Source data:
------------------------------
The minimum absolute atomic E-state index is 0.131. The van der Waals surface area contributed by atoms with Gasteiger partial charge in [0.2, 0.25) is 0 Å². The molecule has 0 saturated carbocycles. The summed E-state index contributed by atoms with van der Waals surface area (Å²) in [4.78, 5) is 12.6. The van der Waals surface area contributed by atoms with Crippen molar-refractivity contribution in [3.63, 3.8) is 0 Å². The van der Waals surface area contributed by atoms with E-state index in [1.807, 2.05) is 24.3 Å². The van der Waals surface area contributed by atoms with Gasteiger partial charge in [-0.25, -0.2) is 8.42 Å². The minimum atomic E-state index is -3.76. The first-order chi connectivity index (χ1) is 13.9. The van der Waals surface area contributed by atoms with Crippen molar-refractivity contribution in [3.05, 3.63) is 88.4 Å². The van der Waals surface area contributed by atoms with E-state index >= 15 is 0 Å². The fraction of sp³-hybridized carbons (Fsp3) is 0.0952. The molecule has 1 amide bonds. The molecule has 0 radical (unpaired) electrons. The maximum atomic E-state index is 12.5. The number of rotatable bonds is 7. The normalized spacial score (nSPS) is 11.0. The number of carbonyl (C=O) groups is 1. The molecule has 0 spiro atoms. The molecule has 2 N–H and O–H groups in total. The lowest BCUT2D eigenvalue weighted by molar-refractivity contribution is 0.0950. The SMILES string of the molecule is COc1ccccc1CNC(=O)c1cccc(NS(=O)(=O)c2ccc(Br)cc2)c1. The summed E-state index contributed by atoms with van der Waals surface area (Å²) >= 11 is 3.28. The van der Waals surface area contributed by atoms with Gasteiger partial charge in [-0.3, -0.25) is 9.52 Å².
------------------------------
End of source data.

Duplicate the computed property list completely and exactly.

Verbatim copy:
The minimum absolute atomic E-state index is 0.131. The van der Waals surface area contributed by atoms with Gasteiger partial charge in [0.2, 0.25) is 0 Å². The molecule has 0 saturated carbocycles. The summed E-state index contributed by atoms with van der Waals surface area (Å²) in [4.78, 5) is 12.6. The van der Waals surface area contributed by atoms with Crippen molar-refractivity contribution in [3.63, 3.8) is 0 Å². The van der Waals surface area contributed by atoms with E-state index in [1.807, 2.05) is 24.3 Å². The van der Waals surface area contributed by atoms with Gasteiger partial charge in [-0.25, -0.2) is 8.42 Å². The minimum atomic E-state index is -3.76. The first-order chi connectivity index (χ1) is 13.9. The van der Waals surface area contributed by atoms with Crippen molar-refractivity contribution in [3.05, 3.63) is 88.4 Å². The van der Waals surface area contributed by atoms with E-state index >= 15 is 0 Å². The fraction of sp³-hybridized carbons (Fsp3) is 0.0952. The molecule has 1 amide bonds. The molecule has 0 radical (unpaired) electrons. The maximum atomic E-state index is 12.5. The number of rotatable bonds is 7. The normalized spacial score (nSPS) is 11.0. The number of carbonyl (C=O) groups is 1. The molecule has 0 spiro atoms. The molecule has 2 N–H and O–H groups in total. The lowest BCUT2D eigenvalue weighted by molar-refractivity contribution is 0.0950. The SMILES string of the molecule is COc1ccccc1CNC(=O)c1cccc(NS(=O)(=O)c2ccc(Br)cc2)c1. The summed E-state index contributed by atoms with van der Waals surface area (Å²) >= 11 is 3.28. The van der Waals surface area contributed by atoms with Gasteiger partial charge in [-0.3, -0.25) is 9.52 Å².